I’ve always been a fan of duck. Rich and succulent, it’s one of those dishes that I’ll frequently order if it’s on the menu. Unfortunately, there’s no McDuck yet, so I’m stuck with fake rib sandwiches most of the time.
I quack myself up.
Fortunately, today is National Peking Duck Day, giving me an excuse to seek out and enjoy duck. Tara and I were worried about this day early on. Peking Duck is a complicated dish to make, and we weren’t sure where to find it. It’s certainly not on the menu of the local Panda Express. But luckily, Portland is a melting pot of cultures, and a Yelp search gave us the name of a Chinese restaurant that serves it. So, game on!
Peking Duck is the national dish of China, and originated in Peking (now Beijing) during the Imperial Era. It was considered an upper class dish, and was a hit with royalty during the Ming Dynasty. In fact, the dish was partially responsible for mending the rift between China and the U.S. in the 1970s. When Secretary of State Henry Kissinger traveled to China to meet with Premier Zhou Enlai, diplomatic talks were at a standstill until lunch was served. Kissinger was so fond of the Peking Duck, he said, “My boss must try this!” So Richard Nixon was invited to China in 1972, and he too raved over the duck. In fact, the second half of his famous speech was inadvertently drowned out by a passing helicopter and lost to history. “I am not a crook,” Nixon famously declared. “But I would lie, cheat, steal, and eavesdrop all over again for another bite of that delicious Peking duck.”
If only we’d paid closer attention…
Peking Duck is made from a breed of duck called the Pekin. It’s a white bird with an orange bill and feet, and was the inspiration for Donald Duck. True story. Unlike the cartoon bird, real Pekin ducks do not wear blue sailor suits (but if they did, they would at least have the decency to put on a pair of pants). WARNING: DO NOT READ THIS NEXT PART IF YOU ARE SQUEAMISH OR ON THE FENCE ABOUT BECOMING A VEGETARIAN. Pekin ducks are raised in captivity for exactly 65 days, where they are force-fed 4 meals a day to fatten them up before being slaughtered, plucked, and eviscerated. Air is then pumped beneath the skin to separate it from the fat. The duck is then slathered in syrup and hung on a hook to dry for 24 hours before being roasted. Yummy, huh? Somewhere there is a Sarah McLachlan song waiting to be written.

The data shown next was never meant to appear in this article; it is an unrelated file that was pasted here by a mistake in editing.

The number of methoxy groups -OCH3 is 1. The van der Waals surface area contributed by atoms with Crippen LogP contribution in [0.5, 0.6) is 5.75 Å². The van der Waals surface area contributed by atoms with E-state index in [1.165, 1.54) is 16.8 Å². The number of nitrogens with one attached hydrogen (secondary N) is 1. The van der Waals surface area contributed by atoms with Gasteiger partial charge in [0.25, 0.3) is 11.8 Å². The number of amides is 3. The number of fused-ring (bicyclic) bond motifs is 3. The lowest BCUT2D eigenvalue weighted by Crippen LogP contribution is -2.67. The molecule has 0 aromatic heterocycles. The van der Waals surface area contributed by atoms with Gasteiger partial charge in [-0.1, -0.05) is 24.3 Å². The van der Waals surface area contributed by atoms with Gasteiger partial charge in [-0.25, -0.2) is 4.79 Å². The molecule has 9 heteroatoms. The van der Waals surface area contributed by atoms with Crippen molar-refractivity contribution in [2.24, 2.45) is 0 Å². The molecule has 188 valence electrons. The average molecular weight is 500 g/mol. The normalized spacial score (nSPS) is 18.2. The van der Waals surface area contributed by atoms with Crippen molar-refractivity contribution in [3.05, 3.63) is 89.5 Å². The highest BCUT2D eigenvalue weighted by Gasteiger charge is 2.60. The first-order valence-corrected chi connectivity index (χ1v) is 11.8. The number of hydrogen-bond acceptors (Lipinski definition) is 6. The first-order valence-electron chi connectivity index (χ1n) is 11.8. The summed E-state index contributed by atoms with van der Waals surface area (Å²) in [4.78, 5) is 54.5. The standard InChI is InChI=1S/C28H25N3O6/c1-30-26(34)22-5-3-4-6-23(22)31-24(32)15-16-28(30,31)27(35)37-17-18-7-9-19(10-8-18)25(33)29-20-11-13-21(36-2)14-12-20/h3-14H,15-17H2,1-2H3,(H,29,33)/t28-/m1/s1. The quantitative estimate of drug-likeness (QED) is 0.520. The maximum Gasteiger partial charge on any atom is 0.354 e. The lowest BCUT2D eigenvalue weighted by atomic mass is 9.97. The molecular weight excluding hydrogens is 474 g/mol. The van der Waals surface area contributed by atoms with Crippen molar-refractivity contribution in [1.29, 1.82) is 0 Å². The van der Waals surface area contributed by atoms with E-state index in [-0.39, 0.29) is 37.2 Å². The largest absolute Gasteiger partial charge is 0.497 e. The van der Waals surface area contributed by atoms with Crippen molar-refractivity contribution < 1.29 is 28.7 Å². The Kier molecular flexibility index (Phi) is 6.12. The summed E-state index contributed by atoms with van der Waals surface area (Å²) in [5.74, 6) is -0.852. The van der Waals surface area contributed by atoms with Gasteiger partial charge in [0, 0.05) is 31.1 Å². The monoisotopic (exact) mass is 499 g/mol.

And for the record, bacon doesn’t just magically appear on your plate, either! Though it would be wonderful if it did…
Not in the mood to gut our own bird and hang it from a meat hook (even though there’s a wetlands behind the condo complex and we surely could have pulled this off), we instead drove to a Chinese restaurant in Portland, where we had phoned in an order of Peking Duck to go.
Peking Duck is renowned for its crispy skin and flavorful meat. Sure enough, this place (shout out to Shenzhen) did not disappoint. I thought it was wonderful. Tara, who is not a fan of duck, was unimpressed. Kind of a recurring theme so far, isn’t it? But the tables will be turned on National Watermelon Day. Can’t stand that stuff, and she loves it.
The rest of the meal was good, too. I even made homemade fried rice.
But the duck was, without a doubt, the star of the show.
- Peking Duck – from Scratch (culinaryerotica.wordpress.com)
- Best Peking Duck (ireport.cnn.com)
- ~ The Crown Jewel of Chinese Food: Peking Duck ~ (kitchenencounters.typepad.com)